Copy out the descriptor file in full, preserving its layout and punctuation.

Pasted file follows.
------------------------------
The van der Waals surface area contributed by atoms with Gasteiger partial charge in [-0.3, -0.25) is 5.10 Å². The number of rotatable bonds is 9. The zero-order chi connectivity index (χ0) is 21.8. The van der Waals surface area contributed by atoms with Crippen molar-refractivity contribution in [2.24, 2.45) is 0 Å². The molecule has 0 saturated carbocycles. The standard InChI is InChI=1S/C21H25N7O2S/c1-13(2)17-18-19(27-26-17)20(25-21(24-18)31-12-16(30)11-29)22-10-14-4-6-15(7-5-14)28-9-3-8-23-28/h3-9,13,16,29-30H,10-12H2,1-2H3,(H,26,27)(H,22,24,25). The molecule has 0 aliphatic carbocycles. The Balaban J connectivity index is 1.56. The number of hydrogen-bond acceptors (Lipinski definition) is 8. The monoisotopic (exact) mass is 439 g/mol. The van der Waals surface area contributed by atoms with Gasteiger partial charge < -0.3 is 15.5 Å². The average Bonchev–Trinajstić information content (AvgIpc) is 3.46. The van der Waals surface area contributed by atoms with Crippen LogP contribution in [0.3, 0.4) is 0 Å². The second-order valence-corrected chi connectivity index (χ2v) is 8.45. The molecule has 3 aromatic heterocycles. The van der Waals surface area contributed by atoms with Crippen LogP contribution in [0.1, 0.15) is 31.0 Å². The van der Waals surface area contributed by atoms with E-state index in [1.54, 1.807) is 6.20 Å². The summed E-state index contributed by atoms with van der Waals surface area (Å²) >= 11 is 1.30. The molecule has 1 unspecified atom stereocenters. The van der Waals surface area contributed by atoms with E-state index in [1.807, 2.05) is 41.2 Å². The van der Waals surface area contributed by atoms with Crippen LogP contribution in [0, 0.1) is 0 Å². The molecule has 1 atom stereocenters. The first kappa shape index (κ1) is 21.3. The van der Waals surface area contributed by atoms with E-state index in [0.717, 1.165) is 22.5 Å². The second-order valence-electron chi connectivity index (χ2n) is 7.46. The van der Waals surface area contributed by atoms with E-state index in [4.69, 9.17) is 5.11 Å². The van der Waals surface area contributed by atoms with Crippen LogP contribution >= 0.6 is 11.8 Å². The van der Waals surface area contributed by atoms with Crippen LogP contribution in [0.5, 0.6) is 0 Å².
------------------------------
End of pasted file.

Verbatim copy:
The van der Waals surface area contributed by atoms with Gasteiger partial charge in [-0.3, -0.25) is 5.10 Å². The number of rotatable bonds is 9. The zero-order chi connectivity index (χ0) is 21.8. The van der Waals surface area contributed by atoms with Crippen molar-refractivity contribution in [2.24, 2.45) is 0 Å². The molecule has 0 saturated carbocycles. The standard InChI is InChI=1S/C21H25N7O2S/c1-13(2)17-18-19(27-26-17)20(25-21(24-18)31-12-16(30)11-29)22-10-14-4-6-15(7-5-14)28-9-3-8-23-28/h3-9,13,16,29-30H,10-12H2,1-2H3,(H,26,27)(H,22,24,25). The molecule has 0 aliphatic carbocycles. The Balaban J connectivity index is 1.56. The number of hydrogen-bond acceptors (Lipinski definition) is 8. The monoisotopic (exact) mass is 439 g/mol. The van der Waals surface area contributed by atoms with Gasteiger partial charge < -0.3 is 15.5 Å². The average Bonchev–Trinajstić information content (AvgIpc) is 3.46. The van der Waals surface area contributed by atoms with Crippen LogP contribution in [0.3, 0.4) is 0 Å². The second-order valence-corrected chi connectivity index (χ2v) is 8.45. The molecule has 3 aromatic heterocycles. The van der Waals surface area contributed by atoms with Crippen LogP contribution in [0.1, 0.15) is 31.0 Å². The van der Waals surface area contributed by atoms with E-state index in [1.54, 1.807) is 6.20 Å². The summed E-state index contributed by atoms with van der Waals surface area (Å²) >= 11 is 1.30. The molecule has 1 unspecified atom stereocenters. The van der Waals surface area contributed by atoms with E-state index in [1.807, 2.05) is 41.2 Å². The van der Waals surface area contributed by atoms with Crippen LogP contribution in [0, 0.1) is 0 Å². The molecule has 1 atom stereocenters. The first kappa shape index (κ1) is 21.3. The van der Waals surface area contributed by atoms with E-state index in [0.717, 1.165) is 22.5 Å². The second-order valence-electron chi connectivity index (χ2n) is 7.46. The van der Waals surface area contributed by atoms with E-state index in [4.69, 9.17) is 5.11 Å². The van der Waals surface area contributed by atoms with Crippen LogP contribution >= 0.6 is 11.8 Å². The van der Waals surface area contributed by atoms with Crippen LogP contribution in [0.5, 0.6) is 0 Å².